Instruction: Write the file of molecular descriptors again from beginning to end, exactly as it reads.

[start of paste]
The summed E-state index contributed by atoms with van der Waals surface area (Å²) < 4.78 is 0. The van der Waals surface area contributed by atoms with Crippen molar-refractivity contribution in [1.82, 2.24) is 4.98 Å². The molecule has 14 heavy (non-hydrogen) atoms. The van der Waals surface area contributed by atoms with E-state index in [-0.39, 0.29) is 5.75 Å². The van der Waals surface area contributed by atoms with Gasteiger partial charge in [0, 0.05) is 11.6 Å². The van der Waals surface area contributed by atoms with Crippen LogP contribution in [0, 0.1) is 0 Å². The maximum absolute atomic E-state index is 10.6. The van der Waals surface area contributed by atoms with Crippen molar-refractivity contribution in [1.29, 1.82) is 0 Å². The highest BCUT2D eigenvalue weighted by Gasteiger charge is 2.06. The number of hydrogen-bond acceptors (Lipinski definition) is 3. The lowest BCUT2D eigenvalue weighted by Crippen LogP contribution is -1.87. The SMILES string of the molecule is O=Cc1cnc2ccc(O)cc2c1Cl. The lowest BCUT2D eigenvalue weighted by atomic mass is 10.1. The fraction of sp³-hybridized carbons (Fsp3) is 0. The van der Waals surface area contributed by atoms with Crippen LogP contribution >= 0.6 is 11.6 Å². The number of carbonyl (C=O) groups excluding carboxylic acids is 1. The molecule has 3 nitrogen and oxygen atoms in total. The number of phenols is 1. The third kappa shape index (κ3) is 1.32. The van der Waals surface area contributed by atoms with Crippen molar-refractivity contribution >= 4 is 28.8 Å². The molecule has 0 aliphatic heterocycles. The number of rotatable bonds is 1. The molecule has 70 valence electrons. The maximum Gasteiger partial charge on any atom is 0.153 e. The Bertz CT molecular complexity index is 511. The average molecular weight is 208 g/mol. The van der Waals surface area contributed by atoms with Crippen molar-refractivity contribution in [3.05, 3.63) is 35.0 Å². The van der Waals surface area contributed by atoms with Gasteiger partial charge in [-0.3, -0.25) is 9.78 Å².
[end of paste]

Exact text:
The summed E-state index contributed by atoms with van der Waals surface area (Å²) < 4.78 is 0. The van der Waals surface area contributed by atoms with Crippen molar-refractivity contribution in [1.82, 2.24) is 4.98 Å². The molecule has 14 heavy (non-hydrogen) atoms. The van der Waals surface area contributed by atoms with E-state index in [-0.39, 0.29) is 5.75 Å². The van der Waals surface area contributed by atoms with Gasteiger partial charge in [0, 0.05) is 11.6 Å². The van der Waals surface area contributed by atoms with Crippen LogP contribution in [0, 0.1) is 0 Å². The maximum absolute atomic E-state index is 10.6. The van der Waals surface area contributed by atoms with Crippen molar-refractivity contribution in [1.29, 1.82) is 0 Å². The highest BCUT2D eigenvalue weighted by Gasteiger charge is 2.06. The number of hydrogen-bond acceptors (Lipinski definition) is 3. The lowest BCUT2D eigenvalue weighted by Crippen LogP contribution is -1.87. The SMILES string of the molecule is O=Cc1cnc2ccc(O)cc2c1Cl. The lowest BCUT2D eigenvalue weighted by atomic mass is 10.1. The fraction of sp³-hybridized carbons (Fsp3) is 0. The van der Waals surface area contributed by atoms with Crippen LogP contribution >= 0.6 is 11.6 Å². The number of carbonyl (C=O) groups excluding carboxylic acids is 1. The molecule has 3 nitrogen and oxygen atoms in total. The number of phenols is 1. The third kappa shape index (κ3) is 1.32. The van der Waals surface area contributed by atoms with Crippen molar-refractivity contribution >= 4 is 28.8 Å². The molecule has 0 aliphatic heterocycles. The number of rotatable bonds is 1. The molecule has 70 valence electrons. The maximum Gasteiger partial charge on any atom is 0.153 e. The Bertz CT molecular complexity index is 511. The average molecular weight is 208 g/mol. The van der Waals surface area contributed by atoms with Crippen molar-refractivity contribution in [3.05, 3.63) is 35.0 Å². The van der Waals surface area contributed by atoms with Gasteiger partial charge in [-0.3, -0.25) is 9.78 Å².